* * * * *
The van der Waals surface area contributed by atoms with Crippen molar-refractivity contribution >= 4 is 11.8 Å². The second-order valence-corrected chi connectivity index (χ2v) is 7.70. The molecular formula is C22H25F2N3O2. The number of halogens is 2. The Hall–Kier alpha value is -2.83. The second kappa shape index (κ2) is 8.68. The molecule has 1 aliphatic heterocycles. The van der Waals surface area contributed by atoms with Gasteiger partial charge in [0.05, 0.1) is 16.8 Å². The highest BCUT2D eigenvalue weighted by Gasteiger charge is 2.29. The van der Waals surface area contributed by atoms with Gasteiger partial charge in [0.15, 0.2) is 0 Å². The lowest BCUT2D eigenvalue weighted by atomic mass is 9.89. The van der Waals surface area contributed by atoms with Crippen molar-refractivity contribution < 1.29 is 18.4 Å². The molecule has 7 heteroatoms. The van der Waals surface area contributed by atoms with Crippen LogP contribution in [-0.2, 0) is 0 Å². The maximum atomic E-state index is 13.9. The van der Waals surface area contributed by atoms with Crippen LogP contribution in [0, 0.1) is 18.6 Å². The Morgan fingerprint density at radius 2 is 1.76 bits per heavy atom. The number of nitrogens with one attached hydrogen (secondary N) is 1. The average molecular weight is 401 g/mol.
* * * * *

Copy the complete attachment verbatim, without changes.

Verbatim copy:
The van der Waals surface area contributed by atoms with Crippen molar-refractivity contribution >= 4 is 11.8 Å². The second-order valence-corrected chi connectivity index (χ2v) is 7.70. The molecular formula is C22H25F2N3O2. The number of halogens is 2. The Hall–Kier alpha value is -2.83. The second kappa shape index (κ2) is 8.68. The molecule has 1 aliphatic heterocycles. The van der Waals surface area contributed by atoms with Gasteiger partial charge in [0.05, 0.1) is 16.8 Å². The highest BCUT2D eigenvalue weighted by Gasteiger charge is 2.29. The van der Waals surface area contributed by atoms with Gasteiger partial charge in [0.15, 0.2) is 0 Å². The lowest BCUT2D eigenvalue weighted by atomic mass is 9.89. The van der Waals surface area contributed by atoms with Crippen molar-refractivity contribution < 1.29 is 18.4 Å². The molecule has 7 heteroatoms. The van der Waals surface area contributed by atoms with Crippen LogP contribution in [-0.2, 0) is 0 Å². The maximum atomic E-state index is 13.9. The van der Waals surface area contributed by atoms with Crippen LogP contribution in [0, 0.1) is 18.6 Å². The Morgan fingerprint density at radius 2 is 1.76 bits per heavy atom. The number of nitrogens with one attached hydrogen (secondary N) is 1. The average molecular weight is 401 g/mol.